WAMU 88.5 : The Kojo Nnamdi Show

Science Diplomacy

When tensions among nations are at their height, connections among scientists can be a powerful avenue for maintaining ties and backdoor diplomacy. It worked during the Cold War, when scientists in Washington and Moscow joined together to advocate for a nuclear arms control agreement. The Obama administration is renewing the emphasis on "science diplomacy," in the hopes of building bridges in unfriendly territory and as a way to strengthen ties with allies.

NPR

Ohio's Law Against Political Lying Heads To Supreme Court

Can a state law prevent political campaigns from doling out misinformation? Guest host Celeste Headlee learns more from The Plain Dealer's Sabrina Eaton.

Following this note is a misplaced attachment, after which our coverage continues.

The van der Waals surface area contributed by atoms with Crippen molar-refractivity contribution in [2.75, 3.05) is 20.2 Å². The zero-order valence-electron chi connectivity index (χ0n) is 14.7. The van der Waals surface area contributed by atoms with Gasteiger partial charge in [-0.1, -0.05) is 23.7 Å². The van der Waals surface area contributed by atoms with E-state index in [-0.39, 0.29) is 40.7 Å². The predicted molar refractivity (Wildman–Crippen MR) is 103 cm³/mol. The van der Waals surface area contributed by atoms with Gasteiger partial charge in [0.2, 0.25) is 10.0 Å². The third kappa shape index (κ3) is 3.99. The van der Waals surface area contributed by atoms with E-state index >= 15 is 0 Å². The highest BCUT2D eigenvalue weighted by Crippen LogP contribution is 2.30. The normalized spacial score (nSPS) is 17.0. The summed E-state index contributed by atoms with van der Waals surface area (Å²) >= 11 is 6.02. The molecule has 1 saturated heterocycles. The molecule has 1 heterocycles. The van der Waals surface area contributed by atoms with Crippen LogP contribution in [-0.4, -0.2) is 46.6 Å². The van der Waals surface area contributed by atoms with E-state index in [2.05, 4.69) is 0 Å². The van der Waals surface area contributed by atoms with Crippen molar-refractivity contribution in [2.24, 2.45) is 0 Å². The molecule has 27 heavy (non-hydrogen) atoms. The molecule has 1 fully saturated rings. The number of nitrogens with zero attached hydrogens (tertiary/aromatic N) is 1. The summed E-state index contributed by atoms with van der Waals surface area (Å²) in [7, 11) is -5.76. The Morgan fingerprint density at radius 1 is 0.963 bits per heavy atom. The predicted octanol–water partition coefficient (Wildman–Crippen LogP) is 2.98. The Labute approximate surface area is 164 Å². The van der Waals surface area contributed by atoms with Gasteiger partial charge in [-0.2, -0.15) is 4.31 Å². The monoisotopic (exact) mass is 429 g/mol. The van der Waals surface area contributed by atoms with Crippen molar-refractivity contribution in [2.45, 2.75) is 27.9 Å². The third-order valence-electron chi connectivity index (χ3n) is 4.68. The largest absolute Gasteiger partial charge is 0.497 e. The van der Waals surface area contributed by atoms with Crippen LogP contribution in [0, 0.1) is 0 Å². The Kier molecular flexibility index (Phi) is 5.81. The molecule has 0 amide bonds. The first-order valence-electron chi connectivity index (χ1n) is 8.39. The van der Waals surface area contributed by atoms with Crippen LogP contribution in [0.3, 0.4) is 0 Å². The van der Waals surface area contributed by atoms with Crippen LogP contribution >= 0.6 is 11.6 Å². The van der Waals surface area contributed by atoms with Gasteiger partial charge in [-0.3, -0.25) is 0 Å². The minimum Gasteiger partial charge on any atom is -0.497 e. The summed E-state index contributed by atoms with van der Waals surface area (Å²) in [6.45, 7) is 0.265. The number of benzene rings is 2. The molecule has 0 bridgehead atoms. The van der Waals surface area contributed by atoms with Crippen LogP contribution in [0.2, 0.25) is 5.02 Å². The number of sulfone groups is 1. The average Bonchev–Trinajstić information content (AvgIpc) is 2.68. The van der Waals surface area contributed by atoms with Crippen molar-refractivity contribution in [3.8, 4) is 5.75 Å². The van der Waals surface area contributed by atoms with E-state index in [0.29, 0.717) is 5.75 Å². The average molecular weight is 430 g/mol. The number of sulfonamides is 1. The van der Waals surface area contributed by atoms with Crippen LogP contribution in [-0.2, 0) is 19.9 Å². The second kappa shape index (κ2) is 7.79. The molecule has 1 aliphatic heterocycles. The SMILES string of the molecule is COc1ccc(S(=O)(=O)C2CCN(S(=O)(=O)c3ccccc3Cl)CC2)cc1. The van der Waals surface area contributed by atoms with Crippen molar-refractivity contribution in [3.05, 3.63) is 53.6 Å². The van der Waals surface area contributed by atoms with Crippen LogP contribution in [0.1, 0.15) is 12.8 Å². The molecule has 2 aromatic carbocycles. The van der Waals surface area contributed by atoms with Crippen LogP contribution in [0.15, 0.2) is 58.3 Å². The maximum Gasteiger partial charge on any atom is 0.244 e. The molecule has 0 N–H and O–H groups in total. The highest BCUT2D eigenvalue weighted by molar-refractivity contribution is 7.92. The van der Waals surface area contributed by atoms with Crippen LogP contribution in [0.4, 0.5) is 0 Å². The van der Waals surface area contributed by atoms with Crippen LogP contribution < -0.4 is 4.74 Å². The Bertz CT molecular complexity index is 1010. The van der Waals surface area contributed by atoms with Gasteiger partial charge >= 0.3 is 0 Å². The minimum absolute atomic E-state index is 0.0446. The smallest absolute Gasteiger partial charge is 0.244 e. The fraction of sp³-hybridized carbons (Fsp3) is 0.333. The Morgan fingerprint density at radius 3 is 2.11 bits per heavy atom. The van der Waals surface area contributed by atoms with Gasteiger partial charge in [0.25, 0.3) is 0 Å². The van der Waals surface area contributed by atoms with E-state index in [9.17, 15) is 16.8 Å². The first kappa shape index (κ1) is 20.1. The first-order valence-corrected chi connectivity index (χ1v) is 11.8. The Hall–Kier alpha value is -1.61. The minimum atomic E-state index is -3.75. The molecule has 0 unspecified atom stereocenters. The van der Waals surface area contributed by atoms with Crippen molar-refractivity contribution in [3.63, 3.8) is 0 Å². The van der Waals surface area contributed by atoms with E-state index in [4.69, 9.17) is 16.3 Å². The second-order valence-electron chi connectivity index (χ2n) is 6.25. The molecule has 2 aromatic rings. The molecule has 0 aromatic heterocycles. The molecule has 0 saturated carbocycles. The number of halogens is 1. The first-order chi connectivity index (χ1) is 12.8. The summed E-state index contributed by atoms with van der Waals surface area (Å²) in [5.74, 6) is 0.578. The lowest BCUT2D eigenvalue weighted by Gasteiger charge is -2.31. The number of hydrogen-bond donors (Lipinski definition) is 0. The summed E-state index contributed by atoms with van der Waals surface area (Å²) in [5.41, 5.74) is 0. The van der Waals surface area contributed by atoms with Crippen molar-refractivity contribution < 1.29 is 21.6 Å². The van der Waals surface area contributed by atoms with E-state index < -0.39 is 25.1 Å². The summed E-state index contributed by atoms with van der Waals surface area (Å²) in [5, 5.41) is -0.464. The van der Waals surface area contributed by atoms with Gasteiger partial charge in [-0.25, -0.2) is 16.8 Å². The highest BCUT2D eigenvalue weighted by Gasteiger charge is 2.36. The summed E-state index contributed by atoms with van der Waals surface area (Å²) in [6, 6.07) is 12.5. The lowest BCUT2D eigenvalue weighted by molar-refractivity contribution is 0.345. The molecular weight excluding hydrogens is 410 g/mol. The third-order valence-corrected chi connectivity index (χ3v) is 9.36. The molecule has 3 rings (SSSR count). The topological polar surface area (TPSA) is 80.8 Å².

NPR

Chili Say What? Linguistics Help Pinpoint Pepper's Origins

It turns out the first chili peppers were grown by humans in eastern Mexico. And it's not the same region where beans and corn were first grown, according to new ways of evaluating evidence.
NPR

Ohio's Law Against Political Lying Heads To Supreme Court

Can a state law prevent political campaigns from doling out misinformation? Guest host Celeste Headlee learns more from The Plain Dealer's Sabrina Eaton.
NPR

Why Did Vanity Fair Give 'Belfies' A Stamp Of Approval?

"Selfie" may have been the 2013 word of the year. But "belfies," or "butt selfies" are now in the spotlight. We learn more about why they earned a fitness model a spread in Vanity Fair magazine.

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